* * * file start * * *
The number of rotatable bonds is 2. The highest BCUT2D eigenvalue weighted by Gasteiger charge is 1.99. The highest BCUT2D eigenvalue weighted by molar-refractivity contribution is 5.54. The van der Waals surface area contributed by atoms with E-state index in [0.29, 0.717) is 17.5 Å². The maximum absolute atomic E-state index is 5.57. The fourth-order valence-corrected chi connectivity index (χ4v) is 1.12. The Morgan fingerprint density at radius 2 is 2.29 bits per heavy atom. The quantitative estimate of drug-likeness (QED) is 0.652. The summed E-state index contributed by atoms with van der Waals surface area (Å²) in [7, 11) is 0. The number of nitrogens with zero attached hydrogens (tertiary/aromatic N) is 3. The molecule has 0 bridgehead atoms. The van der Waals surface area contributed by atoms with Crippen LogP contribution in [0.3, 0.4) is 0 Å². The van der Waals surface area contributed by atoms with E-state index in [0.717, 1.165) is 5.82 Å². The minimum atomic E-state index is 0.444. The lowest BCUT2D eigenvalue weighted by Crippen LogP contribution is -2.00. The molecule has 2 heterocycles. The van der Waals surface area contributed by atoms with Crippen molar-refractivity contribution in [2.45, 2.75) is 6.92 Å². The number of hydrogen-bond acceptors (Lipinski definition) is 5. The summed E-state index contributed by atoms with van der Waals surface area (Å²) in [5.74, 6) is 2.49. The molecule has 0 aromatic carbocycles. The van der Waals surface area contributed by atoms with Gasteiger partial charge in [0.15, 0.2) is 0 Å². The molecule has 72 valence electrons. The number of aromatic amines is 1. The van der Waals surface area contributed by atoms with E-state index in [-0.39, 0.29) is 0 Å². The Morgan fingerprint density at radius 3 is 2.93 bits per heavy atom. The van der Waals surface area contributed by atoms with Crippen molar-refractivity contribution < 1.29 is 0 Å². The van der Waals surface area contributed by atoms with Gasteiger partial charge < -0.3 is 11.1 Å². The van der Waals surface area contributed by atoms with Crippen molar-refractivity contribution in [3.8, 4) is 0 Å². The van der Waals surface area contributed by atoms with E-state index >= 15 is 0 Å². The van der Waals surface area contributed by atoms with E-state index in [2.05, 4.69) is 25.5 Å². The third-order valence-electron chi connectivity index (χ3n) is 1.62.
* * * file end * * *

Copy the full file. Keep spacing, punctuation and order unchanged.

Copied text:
The number of rotatable bonds is 2. The highest BCUT2D eigenvalue weighted by Gasteiger charge is 1.99. The highest BCUT2D eigenvalue weighted by molar-refractivity contribution is 5.54. The van der Waals surface area contributed by atoms with E-state index in [0.29, 0.717) is 17.5 Å². The maximum absolute atomic E-state index is 5.57. The fourth-order valence-corrected chi connectivity index (χ4v) is 1.12. The Morgan fingerprint density at radius 2 is 2.29 bits per heavy atom. The quantitative estimate of drug-likeness (QED) is 0.652. The summed E-state index contributed by atoms with van der Waals surface area (Å²) in [7, 11) is 0. The number of nitrogens with zero attached hydrogens (tertiary/aromatic N) is 3. The molecule has 0 bridgehead atoms. The van der Waals surface area contributed by atoms with Crippen LogP contribution in [0.3, 0.4) is 0 Å². The van der Waals surface area contributed by atoms with E-state index in [0.717, 1.165) is 5.82 Å². The minimum atomic E-state index is 0.444. The lowest BCUT2D eigenvalue weighted by Crippen LogP contribution is -2.00. The molecule has 2 heterocycles. The van der Waals surface area contributed by atoms with Crippen molar-refractivity contribution in [2.45, 2.75) is 6.92 Å². The number of hydrogen-bond acceptors (Lipinski definition) is 5. The summed E-state index contributed by atoms with van der Waals surface area (Å²) in [5.74, 6) is 2.49. The molecule has 0 aromatic carbocycles. The van der Waals surface area contributed by atoms with Gasteiger partial charge in [0.15, 0.2) is 0 Å². The molecule has 72 valence electrons. The number of aromatic amines is 1. The van der Waals surface area contributed by atoms with E-state index in [-0.39, 0.29) is 0 Å². The Morgan fingerprint density at radius 3 is 2.93 bits per heavy atom. The van der Waals surface area contributed by atoms with Crippen molar-refractivity contribution < 1.29 is 0 Å². The van der Waals surface area contributed by atoms with Gasteiger partial charge < -0.3 is 11.1 Å². The van der Waals surface area contributed by atoms with Crippen molar-refractivity contribution in [3.8, 4) is 0 Å². The van der Waals surface area contributed by atoms with E-state index >= 15 is 0 Å². The van der Waals surface area contributed by atoms with E-state index in [2.05, 4.69) is 25.5 Å². The third-order valence-electron chi connectivity index (χ3n) is 1.62.